Knowing how absolutely horrific, repulsive, vile, and even unprofessional this man was, some might find it strange that there is a federal holiday to commemorate him. To make a long story short, here is how Columbus Day came to be:
A Catholic fraternal organization called The Knights of Columbus lobbied Congress in the 1930s to recognize Columbus Day. In the 1800s and early 1900s there was substantial xenophobia directed toward Italian immigrants, who were not yet perceived as “white.” This effort was therefore partially motivated by a desire to frame Columbus — and by extension Italians— as having a crucial role in the foundation of America and thus improving the image of Italians in the eyes of other Americans. President Roosevelt was convinced to make a proclamation recognizing Columbus Day in 1937, but it didn’t officially become a federal holiday until 1968.
Columbus’s ghastly voyages to the Caribbean initiated global European colonialism, as well as the ruthless slavery and genocide that continued for centuries. Nevertheless, Columbus Day remains a federal holiday. Thankfully, this is beginning to change. In recent years many cities around the U.S. have essentially abolished Columbus Day and recognized Indigenous Peoples’ Day instead. These include Denver, Phoenix, St. Paul, Minneapolis, and Seattle, as well as the entire states of Alaska, New Mexico, South Dakota, and Vermont. This effort began in 1992, and was led by Native American groups in Berkeley, California, which is the city that first officially adopted Indigenous Peoples’ Day as a holiday that same year.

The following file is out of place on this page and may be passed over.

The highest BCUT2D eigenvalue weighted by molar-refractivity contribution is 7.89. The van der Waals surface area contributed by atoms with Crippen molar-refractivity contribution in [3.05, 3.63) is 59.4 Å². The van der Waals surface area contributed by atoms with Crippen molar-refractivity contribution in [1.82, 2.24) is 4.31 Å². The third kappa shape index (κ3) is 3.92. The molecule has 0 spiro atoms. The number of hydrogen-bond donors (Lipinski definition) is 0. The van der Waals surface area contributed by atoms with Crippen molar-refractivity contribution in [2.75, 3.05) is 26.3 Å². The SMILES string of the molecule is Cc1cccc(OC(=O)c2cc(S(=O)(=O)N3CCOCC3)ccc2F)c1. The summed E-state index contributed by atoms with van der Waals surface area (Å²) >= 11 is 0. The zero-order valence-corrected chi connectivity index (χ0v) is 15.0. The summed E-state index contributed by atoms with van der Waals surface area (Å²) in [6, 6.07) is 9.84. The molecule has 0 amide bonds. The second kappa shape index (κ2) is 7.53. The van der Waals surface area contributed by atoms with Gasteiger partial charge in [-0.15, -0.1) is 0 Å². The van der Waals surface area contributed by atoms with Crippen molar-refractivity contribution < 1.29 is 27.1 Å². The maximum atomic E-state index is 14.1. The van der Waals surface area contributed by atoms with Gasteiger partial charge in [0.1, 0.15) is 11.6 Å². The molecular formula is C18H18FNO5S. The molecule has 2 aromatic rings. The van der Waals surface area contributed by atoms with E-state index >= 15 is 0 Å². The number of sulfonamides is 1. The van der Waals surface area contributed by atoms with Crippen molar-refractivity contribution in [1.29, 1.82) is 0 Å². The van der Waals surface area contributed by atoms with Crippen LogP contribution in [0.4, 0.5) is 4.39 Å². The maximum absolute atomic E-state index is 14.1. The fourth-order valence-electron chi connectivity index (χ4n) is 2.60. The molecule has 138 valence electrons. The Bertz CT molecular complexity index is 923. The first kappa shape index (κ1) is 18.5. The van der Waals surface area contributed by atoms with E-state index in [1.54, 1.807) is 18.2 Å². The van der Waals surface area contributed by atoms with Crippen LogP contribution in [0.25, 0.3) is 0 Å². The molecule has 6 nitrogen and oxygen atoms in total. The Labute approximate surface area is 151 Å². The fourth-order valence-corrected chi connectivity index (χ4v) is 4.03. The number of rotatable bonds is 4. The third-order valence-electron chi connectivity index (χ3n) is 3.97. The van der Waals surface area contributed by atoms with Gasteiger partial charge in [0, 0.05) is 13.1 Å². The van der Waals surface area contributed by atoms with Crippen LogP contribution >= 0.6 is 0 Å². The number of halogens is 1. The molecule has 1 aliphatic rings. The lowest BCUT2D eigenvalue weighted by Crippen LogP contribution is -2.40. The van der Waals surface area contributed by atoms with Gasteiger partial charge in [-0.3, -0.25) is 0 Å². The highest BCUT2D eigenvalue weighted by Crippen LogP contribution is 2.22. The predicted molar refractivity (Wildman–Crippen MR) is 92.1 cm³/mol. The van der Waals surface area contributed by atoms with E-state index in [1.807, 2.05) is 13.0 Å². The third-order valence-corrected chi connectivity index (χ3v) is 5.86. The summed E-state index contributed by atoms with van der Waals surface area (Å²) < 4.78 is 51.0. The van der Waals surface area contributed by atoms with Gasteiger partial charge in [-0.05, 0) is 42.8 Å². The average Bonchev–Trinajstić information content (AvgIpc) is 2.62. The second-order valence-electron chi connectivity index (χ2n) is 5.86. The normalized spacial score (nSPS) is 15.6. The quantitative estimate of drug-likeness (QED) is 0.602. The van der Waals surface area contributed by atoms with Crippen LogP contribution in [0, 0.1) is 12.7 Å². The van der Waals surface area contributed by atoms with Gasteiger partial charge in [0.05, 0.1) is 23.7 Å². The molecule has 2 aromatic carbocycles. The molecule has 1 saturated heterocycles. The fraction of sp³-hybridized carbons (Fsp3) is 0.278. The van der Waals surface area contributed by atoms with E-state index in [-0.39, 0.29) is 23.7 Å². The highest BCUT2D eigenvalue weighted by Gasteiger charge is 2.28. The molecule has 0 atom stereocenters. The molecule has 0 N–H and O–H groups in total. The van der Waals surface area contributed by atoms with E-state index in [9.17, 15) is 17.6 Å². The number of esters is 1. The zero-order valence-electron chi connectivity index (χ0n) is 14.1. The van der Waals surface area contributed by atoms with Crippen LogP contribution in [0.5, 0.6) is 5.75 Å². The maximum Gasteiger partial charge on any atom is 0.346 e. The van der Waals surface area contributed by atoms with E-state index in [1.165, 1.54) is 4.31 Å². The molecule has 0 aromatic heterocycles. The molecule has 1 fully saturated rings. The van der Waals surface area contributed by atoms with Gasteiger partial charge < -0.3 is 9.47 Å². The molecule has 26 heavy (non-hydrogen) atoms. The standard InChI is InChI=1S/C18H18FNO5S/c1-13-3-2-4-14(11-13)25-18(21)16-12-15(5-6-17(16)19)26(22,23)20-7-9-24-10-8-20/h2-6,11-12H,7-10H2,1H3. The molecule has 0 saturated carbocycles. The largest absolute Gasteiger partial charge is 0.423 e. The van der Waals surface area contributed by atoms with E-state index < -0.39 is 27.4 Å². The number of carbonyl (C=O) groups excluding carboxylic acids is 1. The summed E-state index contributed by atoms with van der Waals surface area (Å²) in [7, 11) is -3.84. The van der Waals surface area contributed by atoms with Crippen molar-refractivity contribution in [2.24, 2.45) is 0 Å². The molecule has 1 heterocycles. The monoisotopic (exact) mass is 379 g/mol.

The growing prevalence of Indigenous Peoples’ Day is an important step toward Americans becoming more educated and knowledgeable regarding the horrifying realities of colonialism and white supremacy. This knowledge is also useful in recognizing how this legacy influences modern events, such as the rise of white nationalism and right-wing domestic terrorism. Broadly speaking, an openness to confronting this troubling history is crucial in our road toward indigenous sovereignty and decolonization.
Columbus Day, a commemoration of brutal colonialism, slavery, and genocide, has only been on the books for five decades. It is time to abolish this monstrosity and embrace Indigenous Peoples’ Day.